When England and Sweden meet in Kiev, they'll hardly need introductions. The teams played in a friendly in November, which England won 1-0 to snap a 43-year winless spell against the Scandinavians. Several Swedes ply their trade in England or used to. After the European Championships, England visits Sweden for another friendly in the fall.
The most important game is Friday night, when both nations try for a first victory at this year's tournament in an up-for-grabs Group D.
What's on the line?
The Swedes need to win more than England does, since the Swedes were unexpectedly downed by co-host Ukraine 2-1 on Monday. The result left manager Erik Hamren fuming, particularly with Sweden's first-half display. Another loss would guarantee elimination, no matter what happens between Ukraine and France in the earlier kickoff.
England will be looking to build on a 1-1 tie with France, which was more of a boost for the Three Lions than Les Bleus. Having earned a point against France when many felt that wasn't possible, some England fans who didn't expect much will now be anticipating all three points. The bandwagon is slightly heavier.
Style and tactics:
The days of Sweden playing conservative, defensive soccer are over. Hamren can take credit for that. It wasn't Spain or France that finished third in qualifying in goals behind the Netherlands and Germany but Sweden. One move Hamren has made is pushing Zlatan Ibrahimovic behind a main striker to give him more room to roam.
England manager Roy Hodgson hasn't been as adventurous, and who can blame him with all those injuries to key personnel and Wayne Rooney's suspension (which will come to an end after the Sweden game)? It's likely he'll again opt for a single striker, Danny Welbeck, and continue to use two sitting midfielders in Steven Gerrard and Scott Parker to keep things tight.
Players to watch:
For Sweden: Zlatan Ibrahimovic, Olof Mellberg, Mikael Lustig
Ibrahimovic reportedly wasn't happy with some of his teammates because they were chatting to wives and girlfriends instead of warming down after the game. He was still irritated by the final score. Ibrahimovic, though, couldn't be blamed for the defeat: he's scored in four straight games for Sweden. Mellberg, formerly of Aston Villa and not the best of buddies with "Ibra," is in charge of the Sweden defense and was thus annoyed with how Ukraine scored both goals. He needs to put in a commanding performance to ensure Sweden doesn't remain susceptible on set pieces. Lustig was at fault on Andriy Shevchenko's winner, leaving his near post early.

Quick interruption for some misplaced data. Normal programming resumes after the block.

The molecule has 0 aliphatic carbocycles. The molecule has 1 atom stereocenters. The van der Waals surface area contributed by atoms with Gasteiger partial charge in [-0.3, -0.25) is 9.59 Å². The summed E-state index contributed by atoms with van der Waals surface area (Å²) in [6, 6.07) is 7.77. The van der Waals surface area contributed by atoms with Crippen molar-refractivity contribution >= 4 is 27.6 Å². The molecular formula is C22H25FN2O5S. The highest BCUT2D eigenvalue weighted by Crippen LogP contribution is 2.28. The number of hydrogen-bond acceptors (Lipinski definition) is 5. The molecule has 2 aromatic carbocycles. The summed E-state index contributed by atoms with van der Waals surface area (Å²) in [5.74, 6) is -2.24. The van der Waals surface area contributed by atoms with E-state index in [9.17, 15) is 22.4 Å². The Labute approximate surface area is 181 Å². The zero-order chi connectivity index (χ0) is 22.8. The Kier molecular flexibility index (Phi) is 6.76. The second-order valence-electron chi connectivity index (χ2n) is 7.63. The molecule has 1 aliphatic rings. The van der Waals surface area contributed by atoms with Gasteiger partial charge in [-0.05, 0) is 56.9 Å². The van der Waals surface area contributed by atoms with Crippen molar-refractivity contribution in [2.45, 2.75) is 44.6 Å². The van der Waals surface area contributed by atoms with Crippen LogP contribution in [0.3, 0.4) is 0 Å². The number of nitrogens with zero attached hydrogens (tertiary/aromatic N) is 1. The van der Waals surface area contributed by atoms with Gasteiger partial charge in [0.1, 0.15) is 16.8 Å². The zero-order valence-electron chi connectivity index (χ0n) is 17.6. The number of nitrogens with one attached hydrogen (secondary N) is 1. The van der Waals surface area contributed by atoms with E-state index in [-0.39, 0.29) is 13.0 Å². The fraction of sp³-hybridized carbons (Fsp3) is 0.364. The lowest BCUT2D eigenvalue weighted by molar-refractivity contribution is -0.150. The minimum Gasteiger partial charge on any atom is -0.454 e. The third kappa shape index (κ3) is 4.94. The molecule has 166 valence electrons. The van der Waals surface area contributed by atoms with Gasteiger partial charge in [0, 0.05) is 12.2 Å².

For England: Ashley Young, Steven Gerrard, Alex Oxlade-Chamberlain
In recent England friendlies, Young has flourished operating off the main striker. But he was almost invisible against France, given England's approach. Gerrard can still deliver wonderful free kicks, as he demonstrated by assisting on Joleon Lescott's header, but he'll also have to keep an eye on Ibrahimovic. Oxlade-Chamberlain, the second youngest England player ever at the Euros, had a mixed night against France. If he starts again, one suspects he'll be allowed to show more going forward.
What we can expect?
Netherlands and Portugal had to win Wednesday in the Group of Death. They showed initiative and purpose from the outset (one did better than the other), and it led to entertaining games. With Sweden in the same position, the spaces should similarly open up, bringing more goals.
How will Gerrard, age 32, and Parker, 31, hold up after working tirelessly in the heat against France? They're bound to be fatigued. Thankfully for the duo, Friday's high in Kiev is only supposed to hit the low 70s, and temperatures will drop by the time the first ball is kicked at 9:45 p.m. local time.
And predictably outnumbered by Ukraine fans on Monday, Sweden will have more travelling fans at the Olympic Stadium than England. About 18,000 are estimated to turn up.
Sweden will attack. England will counter. They will get a point each, 2-2.
London-based Ravi Ubha covers soccer and tennis for ESPN.com.